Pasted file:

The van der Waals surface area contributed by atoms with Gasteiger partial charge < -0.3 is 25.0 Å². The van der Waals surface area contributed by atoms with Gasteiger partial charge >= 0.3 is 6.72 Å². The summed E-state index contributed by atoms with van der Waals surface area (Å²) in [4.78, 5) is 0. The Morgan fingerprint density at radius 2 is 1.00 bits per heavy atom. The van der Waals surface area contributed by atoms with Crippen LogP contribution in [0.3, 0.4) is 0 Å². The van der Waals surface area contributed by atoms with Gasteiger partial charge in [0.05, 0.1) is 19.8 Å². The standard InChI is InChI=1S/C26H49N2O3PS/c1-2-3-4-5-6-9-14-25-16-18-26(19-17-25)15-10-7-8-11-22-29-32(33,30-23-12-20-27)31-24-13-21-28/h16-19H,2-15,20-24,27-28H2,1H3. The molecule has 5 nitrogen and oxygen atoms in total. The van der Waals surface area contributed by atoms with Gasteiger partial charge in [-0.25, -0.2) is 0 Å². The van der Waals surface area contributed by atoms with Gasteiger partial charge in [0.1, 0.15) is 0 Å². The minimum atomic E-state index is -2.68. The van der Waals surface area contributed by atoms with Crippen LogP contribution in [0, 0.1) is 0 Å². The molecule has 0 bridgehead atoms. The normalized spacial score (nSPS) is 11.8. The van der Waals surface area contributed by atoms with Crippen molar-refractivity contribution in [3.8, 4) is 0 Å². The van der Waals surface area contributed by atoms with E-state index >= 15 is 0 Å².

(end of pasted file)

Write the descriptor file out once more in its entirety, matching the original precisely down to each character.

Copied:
The van der Waals surface area contributed by atoms with Gasteiger partial charge < -0.3 is 25.0 Å². The van der Waals surface area contributed by atoms with Gasteiger partial charge >= 0.3 is 6.72 Å². The summed E-state index contributed by atoms with van der Waals surface area (Å²) in [4.78, 5) is 0. The Morgan fingerprint density at radius 2 is 1.00 bits per heavy atom. The van der Waals surface area contributed by atoms with Crippen LogP contribution in [0.3, 0.4) is 0 Å². The van der Waals surface area contributed by atoms with Gasteiger partial charge in [0.05, 0.1) is 19.8 Å². The standard InChI is InChI=1S/C26H49N2O3PS/c1-2-3-4-5-6-9-14-25-16-18-26(19-17-25)15-10-7-8-11-22-29-32(33,30-23-12-20-27)31-24-13-21-28/h16-19H,2-15,20-24,27-28H2,1H3. The molecule has 5 nitrogen and oxygen atoms in total. The van der Waals surface area contributed by atoms with Gasteiger partial charge in [-0.25, -0.2) is 0 Å². The van der Waals surface area contributed by atoms with Gasteiger partial charge in [0.1, 0.15) is 0 Å². The minimum atomic E-state index is -2.68. The van der Waals surface area contributed by atoms with Crippen LogP contribution in [0, 0.1) is 0 Å². The molecule has 0 bridgehead atoms. The normalized spacial score (nSPS) is 11.8. The van der Waals surface area contributed by atoms with Crippen molar-refractivity contribution in [3.8, 4) is 0 Å². The van der Waals surface area contributed by atoms with E-state index >= 15 is 0 Å².